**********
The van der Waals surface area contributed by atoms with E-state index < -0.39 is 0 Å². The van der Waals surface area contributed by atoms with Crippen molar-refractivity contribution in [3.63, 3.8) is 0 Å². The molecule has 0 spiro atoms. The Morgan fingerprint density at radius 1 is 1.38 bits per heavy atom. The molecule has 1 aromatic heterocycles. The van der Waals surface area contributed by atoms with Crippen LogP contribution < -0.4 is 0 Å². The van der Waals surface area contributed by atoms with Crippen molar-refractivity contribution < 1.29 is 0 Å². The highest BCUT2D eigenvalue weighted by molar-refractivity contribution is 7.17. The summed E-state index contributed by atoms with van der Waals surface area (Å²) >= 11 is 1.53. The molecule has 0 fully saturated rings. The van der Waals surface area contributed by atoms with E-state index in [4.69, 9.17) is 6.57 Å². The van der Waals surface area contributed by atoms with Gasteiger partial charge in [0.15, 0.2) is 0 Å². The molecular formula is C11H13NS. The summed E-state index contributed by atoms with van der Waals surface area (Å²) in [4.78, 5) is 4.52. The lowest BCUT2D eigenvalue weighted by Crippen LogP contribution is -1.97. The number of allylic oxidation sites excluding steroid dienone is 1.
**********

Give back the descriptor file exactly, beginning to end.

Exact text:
The van der Waals surface area contributed by atoms with E-state index < -0.39 is 0 Å². The van der Waals surface area contributed by atoms with Crippen molar-refractivity contribution in [3.63, 3.8) is 0 Å². The molecule has 0 spiro atoms. The Morgan fingerprint density at radius 1 is 1.38 bits per heavy atom. The molecule has 1 aromatic heterocycles. The van der Waals surface area contributed by atoms with Crippen LogP contribution < -0.4 is 0 Å². The van der Waals surface area contributed by atoms with Crippen molar-refractivity contribution < 1.29 is 0 Å². The highest BCUT2D eigenvalue weighted by molar-refractivity contribution is 7.17. The summed E-state index contributed by atoms with van der Waals surface area (Å²) >= 11 is 1.53. The molecule has 0 fully saturated rings. The van der Waals surface area contributed by atoms with E-state index in [4.69, 9.17) is 6.57 Å². The van der Waals surface area contributed by atoms with Gasteiger partial charge in [0.15, 0.2) is 0 Å². The molecular formula is C11H13NS. The summed E-state index contributed by atoms with van der Waals surface area (Å²) in [4.78, 5) is 4.52. The lowest BCUT2D eigenvalue weighted by Crippen LogP contribution is -1.97. The number of allylic oxidation sites excluding steroid dienone is 1.